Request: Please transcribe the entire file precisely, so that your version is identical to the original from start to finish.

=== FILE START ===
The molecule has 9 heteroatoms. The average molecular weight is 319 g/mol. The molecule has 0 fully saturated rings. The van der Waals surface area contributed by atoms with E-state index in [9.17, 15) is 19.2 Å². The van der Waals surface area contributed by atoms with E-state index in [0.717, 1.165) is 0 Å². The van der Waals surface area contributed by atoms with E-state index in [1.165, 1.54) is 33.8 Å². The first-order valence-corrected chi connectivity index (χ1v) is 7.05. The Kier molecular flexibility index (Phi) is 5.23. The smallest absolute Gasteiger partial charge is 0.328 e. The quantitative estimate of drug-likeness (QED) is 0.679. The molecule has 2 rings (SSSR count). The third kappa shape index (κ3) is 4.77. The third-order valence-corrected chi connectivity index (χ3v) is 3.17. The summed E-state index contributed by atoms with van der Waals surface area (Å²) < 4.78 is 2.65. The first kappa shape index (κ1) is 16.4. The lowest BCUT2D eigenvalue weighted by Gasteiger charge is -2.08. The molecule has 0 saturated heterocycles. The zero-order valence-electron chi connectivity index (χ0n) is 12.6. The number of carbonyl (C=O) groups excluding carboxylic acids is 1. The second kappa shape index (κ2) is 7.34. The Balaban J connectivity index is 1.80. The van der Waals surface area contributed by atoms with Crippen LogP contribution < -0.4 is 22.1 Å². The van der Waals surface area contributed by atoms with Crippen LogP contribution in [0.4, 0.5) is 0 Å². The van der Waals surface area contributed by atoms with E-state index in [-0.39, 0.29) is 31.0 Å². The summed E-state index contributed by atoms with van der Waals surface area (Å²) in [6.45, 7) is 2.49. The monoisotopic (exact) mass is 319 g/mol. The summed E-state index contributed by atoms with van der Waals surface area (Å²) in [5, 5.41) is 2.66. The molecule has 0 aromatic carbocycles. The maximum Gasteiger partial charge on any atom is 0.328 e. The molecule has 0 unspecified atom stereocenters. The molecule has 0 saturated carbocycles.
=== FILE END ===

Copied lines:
The molecule has 9 heteroatoms. The average molecular weight is 319 g/mol. The molecule has 0 fully saturated rings. The van der Waals surface area contributed by atoms with E-state index in [9.17, 15) is 19.2 Å². The van der Waals surface area contributed by atoms with E-state index in [0.717, 1.165) is 0 Å². The van der Waals surface area contributed by atoms with E-state index in [1.165, 1.54) is 33.8 Å². The first-order valence-corrected chi connectivity index (χ1v) is 7.05. The Kier molecular flexibility index (Phi) is 5.23. The smallest absolute Gasteiger partial charge is 0.328 e. The quantitative estimate of drug-likeness (QED) is 0.679. The molecule has 2 rings (SSSR count). The third kappa shape index (κ3) is 4.77. The third-order valence-corrected chi connectivity index (χ3v) is 3.17. The summed E-state index contributed by atoms with van der Waals surface area (Å²) < 4.78 is 2.65. The first kappa shape index (κ1) is 16.4. The lowest BCUT2D eigenvalue weighted by Gasteiger charge is -2.08. The molecule has 0 saturated heterocycles. The zero-order valence-electron chi connectivity index (χ0n) is 12.6. The number of carbonyl (C=O) groups excluding carboxylic acids is 1. The second kappa shape index (κ2) is 7.34. The Balaban J connectivity index is 1.80. The van der Waals surface area contributed by atoms with Crippen LogP contribution < -0.4 is 22.1 Å². The van der Waals surface area contributed by atoms with Crippen LogP contribution in [0.4, 0.5) is 0 Å². The van der Waals surface area contributed by atoms with E-state index in [-0.39, 0.29) is 31.0 Å². The summed E-state index contributed by atoms with van der Waals surface area (Å²) in [6.45, 7) is 2.49. The monoisotopic (exact) mass is 319 g/mol. The summed E-state index contributed by atoms with van der Waals surface area (Å²) in [5, 5.41) is 2.66. The molecule has 0 aromatic carbocycles. The maximum Gasteiger partial charge on any atom is 0.328 e. The molecule has 0 unspecified atom stereocenters. The molecule has 0 saturated carbocycles.